Far Cry 2 – 85 – No sharks

Far Cry – 89 – A shark

Far Cry 3 – 90 – Lots of sharks

Overall change between highest and lowest: 5 points

Just Cause

Just Cause – 72.25 – No sharks

Just Cause 2 – 82.66666 – Part of a shark

Overall change between highest and lowest: 10.416666 points


Crysis 2 – 86 – No sharks

Crysis – 91 – Lots of sharks

Overall change between highest and lowest: 5 points.

(Warhead is an exception to this rule, with a Metascore of 84 with sharks. However, since the utilization of sharks was identical to Crysis’s, this drop off can be attributed to other causes. No shark innovation, no score improvement)

Batman: Arkham (Insert Title)

Batman: Arkham Asylum – 91.333 – No sharks

Batman: Arkham City – 93.666 – A shark

Overall change between highest and lowest: 2.333 points.

Spec Ops

Spec Ops: Ranger Elite – 48 – No sharks

Spec Ops: The Line – 76.333 – A painting of a shark

Overall change between highest and lowest: 28.333 points.

This is the most drastic example of improvement, and thus an obvious outlier; it is not included in the final average.

Average Shark Effect Score Improvement:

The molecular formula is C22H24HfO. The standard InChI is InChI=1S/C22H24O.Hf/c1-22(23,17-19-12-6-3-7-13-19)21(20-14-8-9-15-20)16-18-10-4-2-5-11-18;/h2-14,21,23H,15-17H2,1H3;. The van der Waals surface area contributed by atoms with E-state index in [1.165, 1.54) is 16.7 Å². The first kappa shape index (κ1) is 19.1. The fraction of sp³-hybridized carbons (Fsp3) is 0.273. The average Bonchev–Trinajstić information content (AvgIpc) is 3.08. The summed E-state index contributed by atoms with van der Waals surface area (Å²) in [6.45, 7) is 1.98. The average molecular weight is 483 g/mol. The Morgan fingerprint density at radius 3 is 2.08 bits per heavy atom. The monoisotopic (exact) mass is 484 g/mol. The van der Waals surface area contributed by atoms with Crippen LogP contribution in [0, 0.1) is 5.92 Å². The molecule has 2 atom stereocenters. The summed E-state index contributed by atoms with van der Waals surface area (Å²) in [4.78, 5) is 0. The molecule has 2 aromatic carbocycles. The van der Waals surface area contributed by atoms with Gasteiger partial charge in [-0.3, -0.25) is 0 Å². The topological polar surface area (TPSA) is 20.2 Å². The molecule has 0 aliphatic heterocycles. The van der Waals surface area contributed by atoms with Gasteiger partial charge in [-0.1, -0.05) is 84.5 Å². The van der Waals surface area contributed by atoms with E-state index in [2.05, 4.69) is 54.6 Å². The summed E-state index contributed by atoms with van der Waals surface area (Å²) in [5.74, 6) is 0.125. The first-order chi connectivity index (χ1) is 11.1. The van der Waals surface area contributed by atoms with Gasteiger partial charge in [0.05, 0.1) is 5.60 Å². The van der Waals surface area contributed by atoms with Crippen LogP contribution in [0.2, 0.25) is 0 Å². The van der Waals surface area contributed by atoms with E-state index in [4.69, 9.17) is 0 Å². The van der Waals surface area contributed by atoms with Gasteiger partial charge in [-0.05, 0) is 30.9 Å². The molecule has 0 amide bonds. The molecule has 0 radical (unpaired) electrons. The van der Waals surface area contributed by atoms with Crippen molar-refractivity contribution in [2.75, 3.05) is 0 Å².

5.69 points.

Now, I’m fairly certain Grand Theft Auto V is not going to improve on its predecessor by 6 points, placing it four points off the meter. That’s just crazy talk. It will most probably end up at about 102, but I’m going to go out on a limb here and say that Metacritic is probably not going to completely rework their scoring policies in order to give GTAV its rightfully deserved number, so it will have to settle for a lowly 100. Ah well.

All joking aside, Grand Theft Auto V has sharks in it. A lot of games that have sharks in them are pretty damn good. Ergo, Grand Theft Auto V is going to be pretty damn good and I’m fucking pumped. Spring 2013 cannot come soon enough.

Also, hey! I wrote two blog posts in the same week! That’s fancy.

Happy New Year, everybody.